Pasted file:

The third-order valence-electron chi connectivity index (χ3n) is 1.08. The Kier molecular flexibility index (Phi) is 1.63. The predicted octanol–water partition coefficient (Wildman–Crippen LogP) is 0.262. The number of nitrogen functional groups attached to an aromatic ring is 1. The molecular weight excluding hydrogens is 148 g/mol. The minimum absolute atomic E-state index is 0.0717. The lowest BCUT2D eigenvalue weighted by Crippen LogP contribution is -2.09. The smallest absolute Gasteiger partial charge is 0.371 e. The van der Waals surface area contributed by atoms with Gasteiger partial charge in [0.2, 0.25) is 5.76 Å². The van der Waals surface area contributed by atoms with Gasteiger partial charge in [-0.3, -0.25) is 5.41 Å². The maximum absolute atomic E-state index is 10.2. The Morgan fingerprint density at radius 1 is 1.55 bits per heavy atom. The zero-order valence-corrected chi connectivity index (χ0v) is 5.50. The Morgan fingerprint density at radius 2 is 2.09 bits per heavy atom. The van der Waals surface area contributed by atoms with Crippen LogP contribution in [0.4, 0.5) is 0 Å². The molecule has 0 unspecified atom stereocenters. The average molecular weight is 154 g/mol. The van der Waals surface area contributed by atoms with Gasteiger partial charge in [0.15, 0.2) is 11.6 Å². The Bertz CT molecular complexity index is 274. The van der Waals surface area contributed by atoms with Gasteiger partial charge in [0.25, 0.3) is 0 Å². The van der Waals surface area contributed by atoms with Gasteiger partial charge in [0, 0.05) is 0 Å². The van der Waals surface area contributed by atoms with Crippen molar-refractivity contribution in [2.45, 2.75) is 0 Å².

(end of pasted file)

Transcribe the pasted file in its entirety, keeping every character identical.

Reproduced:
The third-order valence-electron chi connectivity index (χ3n) is 1.08. The Kier molecular flexibility index (Phi) is 1.63. The predicted octanol–water partition coefficient (Wildman–Crippen LogP) is 0.262. The number of nitrogen functional groups attached to an aromatic ring is 1. The molecular weight excluding hydrogens is 148 g/mol. The minimum absolute atomic E-state index is 0.0717. The lowest BCUT2D eigenvalue weighted by Crippen LogP contribution is -2.09. The smallest absolute Gasteiger partial charge is 0.371 e. The van der Waals surface area contributed by atoms with Gasteiger partial charge in [0.2, 0.25) is 5.76 Å². The van der Waals surface area contributed by atoms with Gasteiger partial charge in [-0.3, -0.25) is 5.41 Å². The maximum absolute atomic E-state index is 10.2. The Morgan fingerprint density at radius 1 is 1.55 bits per heavy atom. The zero-order valence-corrected chi connectivity index (χ0v) is 5.50. The Morgan fingerprint density at radius 2 is 2.09 bits per heavy atom. The van der Waals surface area contributed by atoms with Crippen LogP contribution in [0.4, 0.5) is 0 Å². The molecule has 0 unspecified atom stereocenters. The average molecular weight is 154 g/mol. The van der Waals surface area contributed by atoms with Gasteiger partial charge in [0.15, 0.2) is 11.6 Å². The Bertz CT molecular complexity index is 274. The van der Waals surface area contributed by atoms with Gasteiger partial charge in [0.25, 0.3) is 0 Å². The van der Waals surface area contributed by atoms with Gasteiger partial charge in [0, 0.05) is 0 Å². The van der Waals surface area contributed by atoms with Crippen molar-refractivity contribution in [2.45, 2.75) is 0 Å².